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Uncle Sam's "F" rated bonds

By Peter Morici
web posted May 25, 2009

Were the United States any other country, its bonds would lose their AAA rating.

Over the next four years, President Obama plans dramatic increases in spending on health care, environment, education, and federal employment. Yet, the private economy, which must be taxed, is likely to grow slowly, resulting in too much borrowing.

Despite the President's best efforts, banks still face hundreds of thousands of home mortgage foreclosures. And they must work through new commercial real estate loan defaults created by the recent wave of retail and manufacturing bankruptcies.

Simply, banks will be lending less, and Americans will be buying and making fewer homes, cars and just about everything else. Yet, Obama's federal revenues and borrowing projections assume robust growth and falling unemployment.

2009
2010
2011
2012
2013
Revenues (billions)
$2157
2333
2685
3075
3305
Deficit
1841
1258
929
557
512
Real GDP
-1.2%
3.2
4.0
4.6
4.2
Unemployment
8.1
7.9
7.1
6.0
5.2

Federal Reserve Chairman Ben Bernanke does not agree. The likely base case -- not the adverse scenario -- used for the Fed's Stress Tests for the 19 largest banks posited 2010 GDP growth and unemployment at 2.1 and 8.8 percent. Most economists agree and are forecasting growth averaging about three percent after that.

Simply, the tax base will grow more slowly than President Obama assumes, and planned taxes on CO2 emissions and high income Americans will be tough to implement.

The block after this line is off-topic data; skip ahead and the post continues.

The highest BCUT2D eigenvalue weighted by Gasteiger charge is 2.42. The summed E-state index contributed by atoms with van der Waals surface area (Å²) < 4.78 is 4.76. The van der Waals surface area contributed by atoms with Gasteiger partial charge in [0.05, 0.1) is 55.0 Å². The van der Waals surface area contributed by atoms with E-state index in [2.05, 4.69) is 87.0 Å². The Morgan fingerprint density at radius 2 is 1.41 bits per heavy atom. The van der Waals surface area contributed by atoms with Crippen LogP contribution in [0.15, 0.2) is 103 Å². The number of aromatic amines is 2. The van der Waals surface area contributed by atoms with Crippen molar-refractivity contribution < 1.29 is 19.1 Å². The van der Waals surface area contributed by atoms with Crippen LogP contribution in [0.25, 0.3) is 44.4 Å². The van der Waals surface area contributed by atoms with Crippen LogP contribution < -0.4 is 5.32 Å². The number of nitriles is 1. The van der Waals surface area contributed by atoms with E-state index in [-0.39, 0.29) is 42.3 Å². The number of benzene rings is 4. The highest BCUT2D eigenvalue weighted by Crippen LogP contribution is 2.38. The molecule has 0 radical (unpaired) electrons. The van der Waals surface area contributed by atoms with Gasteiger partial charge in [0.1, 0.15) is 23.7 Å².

For years to come, federal finances will likely look a lot like Obama's 2010 projection -- the deficit at 50 percent of revenues and the Treasury borrowing $100 billion every month.

Borrowing costs could be cut in half by raising federal taxes paid by everyone 25 percent, but Congress is not likely to go along.

Moody's would be hard pressed to give any government with budget projections like those an investment grade rating, but the United States is different.

The dollar is the global currency, and Washington can print dollars if no one wants to buy new Treasury securities to pay off maturing bonds and finance new spending.

Nevertheless, U.S. Treasuries are risky investments.

Internationally, interest-bearing Treasuries function much the same as currency. Whether as Treasuries or currency, too many dollars in circulation will instigate inflation as the global economy recovers.

Just the fear of inflation causes investors to demand higher interest rates on virtually all dollar-denominated bonds issued by government agencies, banks and corporations.

As President Obama spends and borrows, the Treasury will have to offer higher rates on new 10 and 20 year bonds, making comparable securities issued in 2009 and earlier worth less in the resale market.

That interest rate risk makes U.S. Treasury securities lousy investments.

For rating agencies, Washington's monopoly on printing dollars makes difficult assigning a conventional rating between AAA and D on its bonds. Those can't default but investors' capital is still at risk.

Perhaps a special grade: "F" for flee them now before you get stuck. ESR

Peter Morici is a professor at the Smith School of Business, University of Maryland School, and the former Chief Economist at the U.S. International Trade Commission.

 

 

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